Asian stock markets were mostly lower Monday, shrugging off stronger-than-expected growth in Japan amid fears China will take new steps to cool its economy.
The Nikkei 225 stock average rose 82.68 points, or 0.9 percent, to 9,807.86 as the yen weakened and after the government said the economy expanded an annualized 3.9 percent in the July-September quarter.
Stronger spending by consumers and businesses fueled the better-than-expected result but the improvement is expected to be fleeting with some analysts forecasting a contraction in the last quarter of the year as exports slow.
|In this Nov. 11, 2010 photo, specialist Glenn Carell, right, works at his post on the floor of the New York Stock Exchange|
China's Shanghai Composite Index was down 0.7 percent at 2,964.15 after tumbling more than 5 percent Friday on expectations Beijing will raise interest rates again after inflation reached a 25-month high. The feared interest rate hike didn't happen over the weekend but investors remained on edge.
Hong Kong's Hang Seng shed 0.7 percent to 24,059.66, South Korea's Kospi slipped 0.1 percent to 1,911.50 and Australia's S&P/ASX 200 dropped 0.1 percent to 4,688.00.
Markets in India, Taiwan, Indonesia and Singapore were also down while New Zealand and the Philippines gained.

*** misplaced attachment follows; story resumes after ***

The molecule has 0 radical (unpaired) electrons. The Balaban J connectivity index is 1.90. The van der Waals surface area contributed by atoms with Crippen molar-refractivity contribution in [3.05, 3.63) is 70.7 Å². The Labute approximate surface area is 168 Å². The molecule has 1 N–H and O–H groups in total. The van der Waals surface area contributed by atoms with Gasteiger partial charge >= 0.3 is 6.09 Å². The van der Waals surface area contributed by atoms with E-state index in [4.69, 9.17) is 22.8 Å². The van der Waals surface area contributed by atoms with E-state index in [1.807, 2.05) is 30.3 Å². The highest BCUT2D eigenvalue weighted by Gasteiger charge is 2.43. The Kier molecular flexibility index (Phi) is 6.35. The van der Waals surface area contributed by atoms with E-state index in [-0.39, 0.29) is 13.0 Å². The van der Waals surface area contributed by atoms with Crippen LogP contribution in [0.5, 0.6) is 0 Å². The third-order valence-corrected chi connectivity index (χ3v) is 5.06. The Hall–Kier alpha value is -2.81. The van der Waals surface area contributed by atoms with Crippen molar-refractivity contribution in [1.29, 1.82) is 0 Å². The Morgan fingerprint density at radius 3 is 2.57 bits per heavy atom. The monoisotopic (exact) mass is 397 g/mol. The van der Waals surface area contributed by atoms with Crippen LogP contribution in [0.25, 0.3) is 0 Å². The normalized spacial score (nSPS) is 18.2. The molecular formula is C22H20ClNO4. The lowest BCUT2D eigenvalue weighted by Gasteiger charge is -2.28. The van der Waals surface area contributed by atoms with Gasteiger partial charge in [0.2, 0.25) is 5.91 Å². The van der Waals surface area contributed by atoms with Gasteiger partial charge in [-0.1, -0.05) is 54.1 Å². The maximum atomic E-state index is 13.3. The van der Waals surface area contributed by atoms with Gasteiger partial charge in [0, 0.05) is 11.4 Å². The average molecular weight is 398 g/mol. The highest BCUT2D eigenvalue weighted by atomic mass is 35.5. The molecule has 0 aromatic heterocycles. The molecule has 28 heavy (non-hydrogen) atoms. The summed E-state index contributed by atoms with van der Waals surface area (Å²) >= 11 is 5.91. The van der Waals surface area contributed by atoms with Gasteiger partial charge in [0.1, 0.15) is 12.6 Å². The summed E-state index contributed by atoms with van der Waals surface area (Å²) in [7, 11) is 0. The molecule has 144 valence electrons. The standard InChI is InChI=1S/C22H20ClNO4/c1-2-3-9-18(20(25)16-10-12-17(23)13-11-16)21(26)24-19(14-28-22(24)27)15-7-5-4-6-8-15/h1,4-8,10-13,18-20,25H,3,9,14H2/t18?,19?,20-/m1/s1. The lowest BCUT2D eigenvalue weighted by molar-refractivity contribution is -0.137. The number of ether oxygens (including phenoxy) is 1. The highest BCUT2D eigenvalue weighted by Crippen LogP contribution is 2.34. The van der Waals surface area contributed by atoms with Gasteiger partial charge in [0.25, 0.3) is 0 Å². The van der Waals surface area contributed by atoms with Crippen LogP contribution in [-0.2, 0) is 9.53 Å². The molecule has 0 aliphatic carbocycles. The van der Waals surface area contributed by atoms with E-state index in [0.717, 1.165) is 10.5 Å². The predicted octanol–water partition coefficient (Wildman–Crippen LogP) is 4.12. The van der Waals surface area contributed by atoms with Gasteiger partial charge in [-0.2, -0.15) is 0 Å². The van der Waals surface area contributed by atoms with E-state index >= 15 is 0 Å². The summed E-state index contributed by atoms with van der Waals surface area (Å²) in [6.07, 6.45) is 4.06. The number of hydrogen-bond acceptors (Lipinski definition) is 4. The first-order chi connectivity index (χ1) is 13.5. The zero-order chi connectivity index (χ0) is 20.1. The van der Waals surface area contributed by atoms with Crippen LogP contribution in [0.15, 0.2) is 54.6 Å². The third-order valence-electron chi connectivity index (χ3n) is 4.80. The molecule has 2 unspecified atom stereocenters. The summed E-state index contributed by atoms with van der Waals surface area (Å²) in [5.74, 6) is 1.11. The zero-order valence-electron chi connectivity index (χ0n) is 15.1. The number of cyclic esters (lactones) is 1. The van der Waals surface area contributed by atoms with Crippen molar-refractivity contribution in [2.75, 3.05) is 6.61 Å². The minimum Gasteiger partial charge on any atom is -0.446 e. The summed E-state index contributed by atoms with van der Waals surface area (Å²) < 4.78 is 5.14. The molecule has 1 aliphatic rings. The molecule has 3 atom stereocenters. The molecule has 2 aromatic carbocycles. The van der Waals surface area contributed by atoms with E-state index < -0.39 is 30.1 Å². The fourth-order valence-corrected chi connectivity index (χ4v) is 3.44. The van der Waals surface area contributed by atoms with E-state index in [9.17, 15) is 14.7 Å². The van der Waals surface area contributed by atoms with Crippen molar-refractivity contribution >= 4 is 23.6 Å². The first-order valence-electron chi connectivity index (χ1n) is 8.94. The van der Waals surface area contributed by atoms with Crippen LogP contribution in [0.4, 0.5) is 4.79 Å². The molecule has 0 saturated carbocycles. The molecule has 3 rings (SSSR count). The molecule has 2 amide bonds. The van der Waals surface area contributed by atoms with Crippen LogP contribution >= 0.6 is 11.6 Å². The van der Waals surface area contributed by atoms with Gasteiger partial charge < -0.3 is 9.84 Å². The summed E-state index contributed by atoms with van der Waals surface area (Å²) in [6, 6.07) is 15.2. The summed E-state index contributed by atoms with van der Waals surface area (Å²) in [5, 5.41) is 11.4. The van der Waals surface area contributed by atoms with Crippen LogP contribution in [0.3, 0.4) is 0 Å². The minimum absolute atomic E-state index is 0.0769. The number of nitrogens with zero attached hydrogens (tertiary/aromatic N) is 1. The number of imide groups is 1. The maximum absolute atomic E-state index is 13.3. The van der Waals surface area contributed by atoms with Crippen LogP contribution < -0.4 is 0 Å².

In New York on Friday, the Dow Jones industrials lost 1 percent to close at 11,193 on worries that China might take new steps to cool its economy. Any slowdown in the Chinese economy would likely reduce demand for oil, metals and grains, which sent prices of those commodities lower.
Such concerns kept sentiment muted across Asia, as did jitters over European debt. All last week, investors dumped Irish and Portuguese bonds, heightening speculation that the countries might soon have to follow Greece in seeking an European Union bailout.
The sell-off puts added pressure on EU finance ministers, who will debate what to do about Ireland's woes when they meet in Brussels Tuesday and Wednesday, with Dublin denying it will ask for help from a temporary stabilization fund set up by its partners in the euro.
In currencies, the dollar rose to 82.69 yen from 82.51 yen late Friday in New York. The euro fell to $1.3680 from $1.3689.
Benchmark oil for December delivery was up 12 cents at $85.02 a barrel in electronic trading on the New York Mercantile Exchange. The contract dropped $2.93, or 3.3 percent, to settle at $84.88 on Friday.